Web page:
That gets Nomo out of the fifth with 60 total pitches - 29 in the past two innings. Still not bad. His spot in the batting order may not come again until after the seventh inning.
Gotta love Tony Womack. His error lets Dave Roberts aboard leading off the inning - and then Roberts conquers new baserunning ground for these two teams, stealing second. Lo Duca then does something I would never have him do - bunting a runner from second to third. Just a wasted at-bat, even though he's successful. Your odds of scoring a runner from second with no outs, even with Johnson on the mound, are just simply better than getting him in from third with one out.
Green grounds to first and Roberts holds, validating my point.
But then Brian Jordan makes all of us look good - himself the most - with a two-run homer to left...
Now it's just a matter of the Dodger pitching staff holding the questionable Diamondbacks lineup to two runs over four innings. And Johnson may have to come out of the game now - he's due up third.
Nomo gets a first-pitch strike on Lyle Overbay to start the bottom of the sixth. Is it just me, or does that one pitch energize you after scoring in the top of the inning. Overbay flies out, and then Moeller strikes out on three pitches.
Johnson stays in but also strikes out on three pitches. An eight-pitch sixth inning for Nomo with two strikeouts. Fantastic for him.
Cabrera and Izturis each with two hits off Johnson now. That'll shrink the news value of Mark Grudzielanek's 3-for-3 plus a walk for Chicago today. With one out, another bunting situation for Nomo - until Izturis steals second.
Didn't Nomo blast a double of Johnson last season? Yeah, he did. It's his only career hit off of him.
Well, Nomo strikes out for the third time. Johnson only has two other strikeouts.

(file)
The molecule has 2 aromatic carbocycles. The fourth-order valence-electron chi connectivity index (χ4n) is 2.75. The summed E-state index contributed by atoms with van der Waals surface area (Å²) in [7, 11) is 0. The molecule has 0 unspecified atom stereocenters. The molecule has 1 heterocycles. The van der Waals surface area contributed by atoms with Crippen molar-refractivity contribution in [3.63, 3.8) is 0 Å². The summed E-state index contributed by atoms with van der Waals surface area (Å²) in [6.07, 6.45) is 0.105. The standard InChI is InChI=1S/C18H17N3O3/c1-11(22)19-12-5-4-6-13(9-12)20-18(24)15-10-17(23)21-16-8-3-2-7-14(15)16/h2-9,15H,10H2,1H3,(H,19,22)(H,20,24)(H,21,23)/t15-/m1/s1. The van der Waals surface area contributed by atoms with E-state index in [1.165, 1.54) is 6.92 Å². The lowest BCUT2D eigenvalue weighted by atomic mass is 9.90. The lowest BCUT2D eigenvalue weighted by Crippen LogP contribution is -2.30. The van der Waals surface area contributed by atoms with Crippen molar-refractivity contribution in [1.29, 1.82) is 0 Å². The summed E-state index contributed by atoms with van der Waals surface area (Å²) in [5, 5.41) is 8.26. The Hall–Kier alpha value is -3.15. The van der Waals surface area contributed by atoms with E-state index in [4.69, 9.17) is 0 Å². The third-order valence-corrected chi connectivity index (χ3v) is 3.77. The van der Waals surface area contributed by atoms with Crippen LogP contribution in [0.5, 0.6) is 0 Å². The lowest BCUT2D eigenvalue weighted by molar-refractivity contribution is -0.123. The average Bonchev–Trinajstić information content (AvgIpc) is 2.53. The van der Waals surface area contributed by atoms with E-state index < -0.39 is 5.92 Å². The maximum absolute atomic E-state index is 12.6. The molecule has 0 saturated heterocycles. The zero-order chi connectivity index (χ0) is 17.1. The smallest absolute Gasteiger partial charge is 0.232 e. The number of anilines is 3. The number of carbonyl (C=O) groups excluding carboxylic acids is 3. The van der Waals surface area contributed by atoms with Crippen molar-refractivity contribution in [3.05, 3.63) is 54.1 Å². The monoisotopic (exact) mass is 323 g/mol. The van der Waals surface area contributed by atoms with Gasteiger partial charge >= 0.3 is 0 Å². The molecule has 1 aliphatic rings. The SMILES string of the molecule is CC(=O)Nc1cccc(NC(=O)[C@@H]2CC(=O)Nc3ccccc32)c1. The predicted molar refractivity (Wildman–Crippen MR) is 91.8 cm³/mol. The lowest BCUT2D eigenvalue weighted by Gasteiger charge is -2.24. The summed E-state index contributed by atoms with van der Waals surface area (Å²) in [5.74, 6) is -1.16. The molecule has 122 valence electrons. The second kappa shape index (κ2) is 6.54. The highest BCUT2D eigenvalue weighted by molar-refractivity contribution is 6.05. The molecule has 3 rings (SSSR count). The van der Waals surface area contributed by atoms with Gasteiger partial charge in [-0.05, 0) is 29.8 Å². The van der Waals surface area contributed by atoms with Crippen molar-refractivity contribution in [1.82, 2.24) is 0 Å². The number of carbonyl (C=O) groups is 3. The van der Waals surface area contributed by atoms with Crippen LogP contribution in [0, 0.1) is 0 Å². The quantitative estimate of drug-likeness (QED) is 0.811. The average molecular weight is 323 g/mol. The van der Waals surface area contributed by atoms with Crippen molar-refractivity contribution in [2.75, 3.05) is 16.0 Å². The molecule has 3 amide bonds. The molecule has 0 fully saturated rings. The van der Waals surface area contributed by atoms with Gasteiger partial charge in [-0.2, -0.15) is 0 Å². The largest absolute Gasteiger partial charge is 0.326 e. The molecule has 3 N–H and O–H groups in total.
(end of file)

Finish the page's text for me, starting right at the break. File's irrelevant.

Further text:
A hit-by-pitch - ouch - loads the bases for Lo Duca. Can he bust it open? (Not to get greedy.) Johnson's at 92 pitches now - would they relieve?
Talk to me - a two-run single. 5-0 Dodgers.
Now here's where any mortal pitcher would come out of the game. You have to think Green is the last batter Johnson will face.
Especially now that Green has walked to load the bases again for Jordan, who homered his last time up. Yep - Johnson's done.
Now it's time to see what Jim Tracy does in 2003 with his defense when he has a late-inning lead. Candidates for substitution: Jordan, Cabrera and McGriff. He may wait an inning or so, but I would guess that at least the first two of these are gone by the ninth.
In fact, it starts with Alex Cora in for Cabrera.
Into the bottom of the seventh ... a little trouble for Nomo - two on with two out. No Hall-of-Famers coming up, but the Diamondbacks wouldn't be as successful as they've been if guys like Danny Bautista couldn't get a clutch hit.
But Bautista grounds out, and Nomo's through seven. In 80 pitches. This just is not Hideo Nomo. This is like vintage Kevin Brown. Will Nomo carry the Dodgers straight through to Gagne - or even past him?
We'll forgive Fred McGriff his 0-for-4 debut - his season starts tomorrow against Curt Schilling. After Beltre doubles for the Dodgers 10th hit, my dad calls me from the road in San Francisco, saying "maybe there's hope." I tell him I've learned just to enjoy the good stuff while I can. But as he points out, what a day it is for Johnson, Greg Maddux and Tom Glavine - three aces pounded.
Izturis is up with Beltre on second and two out. One would assume the Diamondbacks would walk even as weak a hitter as Izturis to force the Dodgers to forfeit Nomo, either at the plate or on the mound. And so it goes. Izturis now has a 1.750 OPS on the season.
Boy - Opening Day, two outs, two on in the eighth inning in a Randy Johnson-started game, and Nomo bats. Who'd have thought? So, can Nomo get the golden sombrero at the plate?
Talk to me.
So, Nomo's no hitting wonder. But, he slides through the eighth inning, allowing a single but striking out two. Did Nomo think that everyone on the Dodger staff was suspended for hitting Mike Piazza with a pitch. Eight innings, four hits, one walk, seven strikeouts, 91 pitches.
In another ninth inning in Tampa Bay, Terry Shumpert just homered. What depth we had at second base.
Does the lead seem big enough that we're killing time now until the bottom of the inning? Roberts singles, and Lo Duca has fouled off three pitches in a row. He strikes out, but Green doubles for the second time, Jordan is walked intentionally to load the bases, and with a newbie named Stephen Randolph on the hill for Arizona, it's starting to feel like Spring Training never ended. A quick search on ESPN.com for information on Randolph - and there are no stats on him. Looks like this is his first major-league game. All they have to tell me is that he's 28, throws and bats left, was born on May 1, 1974 in Okinawa, Japan, attended Galveston (Texas) Junior College, and his full name is Stephen LeCharles Randolph.